They are among more than 240,000 people throughout eastern Africa are estimated to be affected by seasonal flooding.
An estimated 642 households have been affected by flooding in the Kenyan districts of Baringo and Marigat, with at least five schools being submerged, according to data from the Kenya Red Cross Society (KRCS).
The floods have caused latrines to overflow, contaminating water sources. “I have no better water to drink. I have to use what is readily available, even if I am aware of the risk of contracting diseases,” Lydiah Kuyale, a resident of Loropil Village in Marigat, told IRIN as she fetched flood water for domestic use.
Kuyale’s retail kiosk was among those inundated. But even as her family seeks refuge at a neighbour’s house, her main worry is her son’s education.
“If the classes remain submerged, how will my son get to school?” she asked. Her son is set to take the final primary school exam later this year.
Chicken farmer John Ledapana is also assessing his losses after most of his poultry were swept away by the floodwaters, leaving him with only six 3-week-old chicks.
In Marigat District, two rivers that feed Lake Baringo have breached their banks, overflowing into neighbouring villages. Lake Baringo has extended its banks by up to 1.km, according to the KRCS, which warned that a further 290 families are at risk of displacement if the rains continue.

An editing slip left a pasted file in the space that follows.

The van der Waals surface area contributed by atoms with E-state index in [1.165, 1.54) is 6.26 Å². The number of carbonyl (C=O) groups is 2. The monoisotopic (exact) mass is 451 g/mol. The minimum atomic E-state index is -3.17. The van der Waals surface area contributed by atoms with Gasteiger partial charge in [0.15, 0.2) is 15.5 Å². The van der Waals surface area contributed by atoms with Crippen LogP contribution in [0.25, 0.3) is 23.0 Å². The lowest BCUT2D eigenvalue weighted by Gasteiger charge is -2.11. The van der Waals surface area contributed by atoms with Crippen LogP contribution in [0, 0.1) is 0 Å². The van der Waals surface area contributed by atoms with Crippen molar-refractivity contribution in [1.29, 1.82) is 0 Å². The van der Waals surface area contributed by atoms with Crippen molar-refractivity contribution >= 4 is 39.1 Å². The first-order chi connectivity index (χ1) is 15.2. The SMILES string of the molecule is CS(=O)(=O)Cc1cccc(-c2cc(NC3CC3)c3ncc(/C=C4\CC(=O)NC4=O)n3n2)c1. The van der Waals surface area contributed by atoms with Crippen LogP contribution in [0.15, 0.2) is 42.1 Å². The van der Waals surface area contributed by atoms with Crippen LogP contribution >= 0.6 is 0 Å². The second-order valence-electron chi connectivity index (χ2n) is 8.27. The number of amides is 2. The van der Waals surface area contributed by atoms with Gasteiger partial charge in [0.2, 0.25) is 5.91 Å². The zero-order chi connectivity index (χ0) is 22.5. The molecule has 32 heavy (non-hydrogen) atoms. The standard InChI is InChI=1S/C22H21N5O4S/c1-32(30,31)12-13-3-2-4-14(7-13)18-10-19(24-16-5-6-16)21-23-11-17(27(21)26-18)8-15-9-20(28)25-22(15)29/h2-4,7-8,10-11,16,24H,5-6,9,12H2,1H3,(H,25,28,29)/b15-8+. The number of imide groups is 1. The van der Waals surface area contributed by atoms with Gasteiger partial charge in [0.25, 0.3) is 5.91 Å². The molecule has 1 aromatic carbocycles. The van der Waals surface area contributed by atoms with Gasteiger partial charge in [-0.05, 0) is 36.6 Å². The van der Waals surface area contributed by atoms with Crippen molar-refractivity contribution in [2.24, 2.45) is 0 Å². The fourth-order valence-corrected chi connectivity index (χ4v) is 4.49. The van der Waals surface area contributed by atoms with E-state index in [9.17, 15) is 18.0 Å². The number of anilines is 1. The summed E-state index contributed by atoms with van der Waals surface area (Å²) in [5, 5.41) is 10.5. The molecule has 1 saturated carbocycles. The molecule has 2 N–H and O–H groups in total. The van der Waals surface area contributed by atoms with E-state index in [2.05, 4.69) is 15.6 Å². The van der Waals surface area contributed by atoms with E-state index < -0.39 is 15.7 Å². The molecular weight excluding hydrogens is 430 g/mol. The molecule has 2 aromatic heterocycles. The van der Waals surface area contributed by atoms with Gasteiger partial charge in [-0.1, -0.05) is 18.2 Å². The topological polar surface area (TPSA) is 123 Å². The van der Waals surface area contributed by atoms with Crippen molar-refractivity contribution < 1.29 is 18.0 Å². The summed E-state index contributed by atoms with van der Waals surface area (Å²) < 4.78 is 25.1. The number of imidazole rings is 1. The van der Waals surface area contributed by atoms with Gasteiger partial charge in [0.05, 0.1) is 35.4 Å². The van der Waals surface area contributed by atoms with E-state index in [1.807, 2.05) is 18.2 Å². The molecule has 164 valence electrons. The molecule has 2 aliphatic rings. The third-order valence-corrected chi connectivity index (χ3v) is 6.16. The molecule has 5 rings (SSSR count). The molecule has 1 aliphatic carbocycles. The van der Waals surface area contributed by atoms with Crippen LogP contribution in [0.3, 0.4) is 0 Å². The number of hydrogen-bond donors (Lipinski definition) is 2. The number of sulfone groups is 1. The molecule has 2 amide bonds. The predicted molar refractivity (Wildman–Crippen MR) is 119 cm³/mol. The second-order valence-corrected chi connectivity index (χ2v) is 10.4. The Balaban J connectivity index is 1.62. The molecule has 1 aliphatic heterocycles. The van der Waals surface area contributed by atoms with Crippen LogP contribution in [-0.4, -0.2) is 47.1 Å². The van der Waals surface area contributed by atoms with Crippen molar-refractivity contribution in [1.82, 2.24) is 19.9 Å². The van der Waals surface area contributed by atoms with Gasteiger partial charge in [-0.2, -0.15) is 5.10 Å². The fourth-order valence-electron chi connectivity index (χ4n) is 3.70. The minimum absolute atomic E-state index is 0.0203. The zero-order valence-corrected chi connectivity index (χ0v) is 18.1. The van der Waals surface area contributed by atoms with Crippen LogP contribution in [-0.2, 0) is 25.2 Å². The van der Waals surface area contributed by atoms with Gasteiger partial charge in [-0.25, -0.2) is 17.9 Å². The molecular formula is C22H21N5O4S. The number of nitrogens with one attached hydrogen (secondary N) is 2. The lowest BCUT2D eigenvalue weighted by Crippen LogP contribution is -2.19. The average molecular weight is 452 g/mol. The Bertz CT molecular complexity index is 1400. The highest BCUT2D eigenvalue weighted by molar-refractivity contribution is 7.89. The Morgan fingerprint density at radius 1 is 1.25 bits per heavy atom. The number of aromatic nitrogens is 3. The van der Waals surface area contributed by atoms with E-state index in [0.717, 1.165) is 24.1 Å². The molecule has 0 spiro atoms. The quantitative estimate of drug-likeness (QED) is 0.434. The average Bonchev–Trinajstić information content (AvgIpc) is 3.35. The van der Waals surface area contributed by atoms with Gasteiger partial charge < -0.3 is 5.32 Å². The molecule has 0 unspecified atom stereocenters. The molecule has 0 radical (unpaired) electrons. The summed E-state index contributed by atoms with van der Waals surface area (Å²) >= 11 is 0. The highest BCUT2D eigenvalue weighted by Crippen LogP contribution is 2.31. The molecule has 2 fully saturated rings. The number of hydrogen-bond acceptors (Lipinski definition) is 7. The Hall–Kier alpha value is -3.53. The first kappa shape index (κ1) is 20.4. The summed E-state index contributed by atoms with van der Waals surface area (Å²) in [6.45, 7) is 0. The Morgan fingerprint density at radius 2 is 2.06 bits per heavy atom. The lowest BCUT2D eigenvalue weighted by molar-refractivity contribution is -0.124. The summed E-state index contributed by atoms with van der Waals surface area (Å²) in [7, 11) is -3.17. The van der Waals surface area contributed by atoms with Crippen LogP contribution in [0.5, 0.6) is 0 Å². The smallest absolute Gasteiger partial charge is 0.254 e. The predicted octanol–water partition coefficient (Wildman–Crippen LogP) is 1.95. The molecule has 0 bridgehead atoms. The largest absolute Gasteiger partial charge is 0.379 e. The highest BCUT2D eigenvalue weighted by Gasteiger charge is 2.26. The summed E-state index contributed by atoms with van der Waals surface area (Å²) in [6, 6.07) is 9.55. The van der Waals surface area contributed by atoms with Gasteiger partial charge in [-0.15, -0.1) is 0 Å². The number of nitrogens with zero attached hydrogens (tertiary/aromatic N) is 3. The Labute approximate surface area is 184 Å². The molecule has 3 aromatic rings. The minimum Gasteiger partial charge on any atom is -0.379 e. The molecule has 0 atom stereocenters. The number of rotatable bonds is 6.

The agency recommended that the river beds be excavated to improve water retention in the rivers and that dams be constructed upstream to control the volume of water reaching the lake.
According to the KRCS, the affected families are in need of emergency food supplies after at least 26 hectares of maize - which had been ready for harvesting - were destroyed. Fodder, beans and water melon crops have also been ruined.
The delivery of relief items such as medicine, blankets, tents and mosquito nets has been hampered by poor road conditions.
Medical supplies and equipment have also been destroyed by floodwaters in some dispensaries, even as affected populations are threatened by waterborne diseases. “We can only go to the district hospital in Marigat, but it is hard to raise the 400 Kenya shillings (US$ 4.7) transport expenses,” said a resident.
During a recent visit to a medical camp hosted by KRCS in Ngambo Village, most of the sick children were found to be suffering from diarrhoea, upper respiratory tract infections and septic wounds.
“Adults have the same problems but at a lesser number than the children,” Evelyn Lorgisoi, a volunteer clinical officer, told IRIN.
In the neighbouring Baringo District, another 46 families are living in tents after being displaced by mudslides that struck the Sacho and Kabarnet areas. The mudslides killed two children, ages 12 and 15, and injured seven other people.
The displaced are now seeking refuge in the Kabasis, Kituro, Tartar and Timboiywa areas.
KRCS has identified 407 other families at risk of being affected by mudslides.
About 9 hectares of crops have been destroyed by the mudslides], and some roads have been rendered impassable, said Rift Valley Regional Disaster Management Officer Kennedy Mulama.
“Volunteers are also supporting communities through the dissemination of early warning systems for immediate evacuation of people on noticing signs of mudslides,” said Mulama.
[This report does not necessarily reflect the views of the United Nations]